What Is It?
The intrauterine device (IUD) is a piece of plastic, about the size
of a quarter, that is placed inside the uterus to prevent pregnancy.
There are two types of available IUDs. One is T-shaped and covered
with copper wire. The other kind is a plastic coil that is coated
and releases the hormone progesterone.
Does It Work?
The copper-coated IUD primarily prevents pregnancy by not allowing
the sperm to fertilize the egg. When an IUD is coated with progesterone,
the hormone works to prevent ovulation (the release of an egg during
the monthly cycle) and thicken the cervical mucus, which prevents
sperm from entering the uterus.
How Well Does It Work?
Over the course of 1 year, fewer than 1 out of 100 typical couples
using an IUD will have an accidental pregnancy. In fact, studies
indicate that the IUD is one of the most effective and safe methods
of birth control. Although the IUD is an effective method of birth
control, it can come out of place and should be checked to be sure
it is in place.
In general, how well each type of birth control method works depends
on a lot of things. These include whether a person has any health
conditions or is taking any medications or herbal supplements that
might interfere with its use. The IUD allows some flexibility for
girls who cannot use a hormonal method of birth control (such as
the pill, ring, or patch) because the copper IUD is available. The
IUD also provides a long-lasting form of birth control.
Protection Against STDs
The IUD does not protect against sexually transmitted diseases (STDs).
For those having sex, condoms must always be used along with the
IUD to protect against STDs. One of the concerns with the IUD is
that girls who have multiple partners and do not use condoms can
be at greater risk for STDs, and there's the possibility that these
diseases could develop into a pelvic infection. This is true, though,
for all methods of birth control.
Abstinence (the decision to not have sex) is the only method that
always prevents pregnancy and sexually transmitted diseases (STDs).
Possible Side Effects
The most common side effects of the IUD include:
- heavier periods with more cramps with the copper IUD
- irregular or loss of periods with use of the hormonal IUD
- expulsion, or loss of the IUD. For some IUD users - particularly
teens - the IUD can fall out or become displaced and not work
- perforation of the uterus. There is a very minimal risk of the
device perforating the wall during the insertion of the device.
In the past, one type of IUD increased a woman's risk of pelvic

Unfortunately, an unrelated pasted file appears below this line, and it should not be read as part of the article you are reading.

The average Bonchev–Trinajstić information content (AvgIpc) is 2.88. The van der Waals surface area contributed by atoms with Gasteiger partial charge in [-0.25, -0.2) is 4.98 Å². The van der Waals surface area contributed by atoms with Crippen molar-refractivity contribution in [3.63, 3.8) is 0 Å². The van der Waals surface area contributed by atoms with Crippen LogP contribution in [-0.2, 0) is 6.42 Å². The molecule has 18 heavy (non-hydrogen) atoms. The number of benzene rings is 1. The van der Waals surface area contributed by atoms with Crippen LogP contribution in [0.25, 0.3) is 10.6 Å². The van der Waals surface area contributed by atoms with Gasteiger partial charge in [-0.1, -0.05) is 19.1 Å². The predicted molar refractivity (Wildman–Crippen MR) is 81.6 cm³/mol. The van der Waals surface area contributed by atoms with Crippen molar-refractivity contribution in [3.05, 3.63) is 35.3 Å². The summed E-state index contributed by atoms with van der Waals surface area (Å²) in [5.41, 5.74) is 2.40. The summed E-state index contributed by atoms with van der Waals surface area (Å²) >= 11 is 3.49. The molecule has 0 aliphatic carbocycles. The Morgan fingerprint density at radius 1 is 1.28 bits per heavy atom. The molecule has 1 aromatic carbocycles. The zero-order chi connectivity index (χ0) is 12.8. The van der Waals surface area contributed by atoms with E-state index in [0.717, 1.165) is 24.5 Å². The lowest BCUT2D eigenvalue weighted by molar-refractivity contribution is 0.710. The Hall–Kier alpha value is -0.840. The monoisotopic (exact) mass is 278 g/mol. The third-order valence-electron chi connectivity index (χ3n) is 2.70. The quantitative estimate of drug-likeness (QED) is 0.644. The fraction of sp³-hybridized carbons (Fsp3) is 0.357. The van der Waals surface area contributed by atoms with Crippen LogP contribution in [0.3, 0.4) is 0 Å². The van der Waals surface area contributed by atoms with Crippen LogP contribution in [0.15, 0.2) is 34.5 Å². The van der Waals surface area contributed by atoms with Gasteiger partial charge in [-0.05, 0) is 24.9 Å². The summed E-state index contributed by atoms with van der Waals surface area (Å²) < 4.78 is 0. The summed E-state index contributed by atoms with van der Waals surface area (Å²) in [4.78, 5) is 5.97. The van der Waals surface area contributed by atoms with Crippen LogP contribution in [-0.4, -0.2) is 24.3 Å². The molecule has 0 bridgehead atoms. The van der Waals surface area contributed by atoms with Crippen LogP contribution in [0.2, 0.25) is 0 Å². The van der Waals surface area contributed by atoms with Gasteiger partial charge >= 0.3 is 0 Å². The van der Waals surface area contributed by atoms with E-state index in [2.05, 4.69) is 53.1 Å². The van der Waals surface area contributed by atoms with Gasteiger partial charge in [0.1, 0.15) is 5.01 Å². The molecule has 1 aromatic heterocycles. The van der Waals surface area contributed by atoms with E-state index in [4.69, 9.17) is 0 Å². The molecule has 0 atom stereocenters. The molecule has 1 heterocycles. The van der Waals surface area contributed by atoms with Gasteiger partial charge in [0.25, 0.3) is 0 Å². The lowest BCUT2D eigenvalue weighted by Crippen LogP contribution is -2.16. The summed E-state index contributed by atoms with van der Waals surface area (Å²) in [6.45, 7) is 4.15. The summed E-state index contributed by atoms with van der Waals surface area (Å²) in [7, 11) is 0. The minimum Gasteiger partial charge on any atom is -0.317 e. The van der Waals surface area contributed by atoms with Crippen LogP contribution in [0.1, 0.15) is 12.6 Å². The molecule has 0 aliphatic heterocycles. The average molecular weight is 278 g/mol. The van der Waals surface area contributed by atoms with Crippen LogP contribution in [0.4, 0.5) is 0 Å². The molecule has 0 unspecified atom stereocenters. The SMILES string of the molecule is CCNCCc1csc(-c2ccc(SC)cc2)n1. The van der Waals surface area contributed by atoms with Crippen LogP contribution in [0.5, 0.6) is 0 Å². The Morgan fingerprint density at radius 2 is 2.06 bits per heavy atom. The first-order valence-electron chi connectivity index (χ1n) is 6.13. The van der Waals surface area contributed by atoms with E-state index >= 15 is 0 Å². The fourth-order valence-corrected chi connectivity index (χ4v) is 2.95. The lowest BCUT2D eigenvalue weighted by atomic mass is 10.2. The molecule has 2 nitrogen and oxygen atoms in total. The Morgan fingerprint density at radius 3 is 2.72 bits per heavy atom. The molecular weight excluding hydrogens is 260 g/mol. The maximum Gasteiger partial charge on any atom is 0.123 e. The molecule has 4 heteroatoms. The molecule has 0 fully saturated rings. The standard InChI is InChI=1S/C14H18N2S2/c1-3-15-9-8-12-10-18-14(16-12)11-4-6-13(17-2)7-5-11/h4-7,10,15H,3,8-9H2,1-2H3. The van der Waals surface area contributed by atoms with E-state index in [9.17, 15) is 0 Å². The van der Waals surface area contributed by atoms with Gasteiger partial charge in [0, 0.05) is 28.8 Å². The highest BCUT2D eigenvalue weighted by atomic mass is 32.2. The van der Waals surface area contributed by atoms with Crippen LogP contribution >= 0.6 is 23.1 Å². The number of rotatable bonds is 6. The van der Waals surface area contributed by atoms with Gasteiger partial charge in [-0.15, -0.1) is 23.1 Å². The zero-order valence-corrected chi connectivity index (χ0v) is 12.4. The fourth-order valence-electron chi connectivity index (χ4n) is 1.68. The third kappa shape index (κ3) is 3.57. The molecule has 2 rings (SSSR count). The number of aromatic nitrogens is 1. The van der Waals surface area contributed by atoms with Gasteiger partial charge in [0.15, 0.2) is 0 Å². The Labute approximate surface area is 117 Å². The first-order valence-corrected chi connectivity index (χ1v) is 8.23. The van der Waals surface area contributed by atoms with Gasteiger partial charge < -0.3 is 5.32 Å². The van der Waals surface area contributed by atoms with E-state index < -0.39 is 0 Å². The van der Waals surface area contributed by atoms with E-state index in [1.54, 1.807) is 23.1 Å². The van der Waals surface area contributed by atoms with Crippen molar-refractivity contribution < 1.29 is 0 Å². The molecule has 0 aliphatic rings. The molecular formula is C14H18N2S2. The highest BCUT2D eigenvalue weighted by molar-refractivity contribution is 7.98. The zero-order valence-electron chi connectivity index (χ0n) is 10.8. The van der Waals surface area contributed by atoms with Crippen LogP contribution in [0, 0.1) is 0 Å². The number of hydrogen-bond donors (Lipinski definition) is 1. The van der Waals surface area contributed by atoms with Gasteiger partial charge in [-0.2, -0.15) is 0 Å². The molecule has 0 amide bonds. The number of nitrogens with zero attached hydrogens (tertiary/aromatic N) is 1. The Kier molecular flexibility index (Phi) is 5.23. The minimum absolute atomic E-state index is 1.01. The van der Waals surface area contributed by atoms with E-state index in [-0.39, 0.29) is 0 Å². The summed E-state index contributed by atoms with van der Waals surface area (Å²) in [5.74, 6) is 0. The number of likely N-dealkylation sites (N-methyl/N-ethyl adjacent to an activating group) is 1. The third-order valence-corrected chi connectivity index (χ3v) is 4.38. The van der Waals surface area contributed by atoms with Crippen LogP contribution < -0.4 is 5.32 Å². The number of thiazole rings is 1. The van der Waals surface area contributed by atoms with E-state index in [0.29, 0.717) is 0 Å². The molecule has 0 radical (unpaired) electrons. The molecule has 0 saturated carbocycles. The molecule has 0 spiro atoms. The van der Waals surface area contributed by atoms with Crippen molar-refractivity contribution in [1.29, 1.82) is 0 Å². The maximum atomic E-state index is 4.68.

inflammatory disease (an infection in the upper part of a woman's
reproductive system). That early type of IUD has been taken off
the market and testing of the current IUDs indicate that the risk
of infection is very small. The other concern that used to exist
with IUDs was the possibility of ectopic pregnancies, which is when
a fertilized egg implants somewhere other than in the uterus. This
is no longer a concern. In fact scientists have found that an IUD
decreases the chances of having an ectopic pregnancy, so women who
use the IUD have less risk of having an ectopic pregnancy.
Who Uses It?
The IUD is not recommended for teens and women who have not had
a baby. Up to 10 out of 100 IUDs will come out in the first year
after they are put in. This is more common in women who haven't
had a baby, which includes many teen girls. When an IUD comes out,
a girl may not even know it, leaving her unprotected. Also, teens
who have multiple partners and who do not use condoms are at risk
for getting STDs. For that reason, most doctors won't insert an
IUD in a teen because if she gets an STD that leads to a pelvic
infection she may never be able to have a baby.
How Do You Get It?
An IUD must be inserted into the uterus by a doctor. It is often
easiest to insert during a girl's period. Copper IUDs need to be
replaced by a doctor about every 10 years. IUDs with hormones must
be replaced more frequently - up to every 5 years.
How Much Does It Cost?
An IUD costs about $250 plus the cost of having a doctor insert
and remove it. Many health insurance plans cover these costs, and
family planning clinics (such as Planned Parenthood) charge much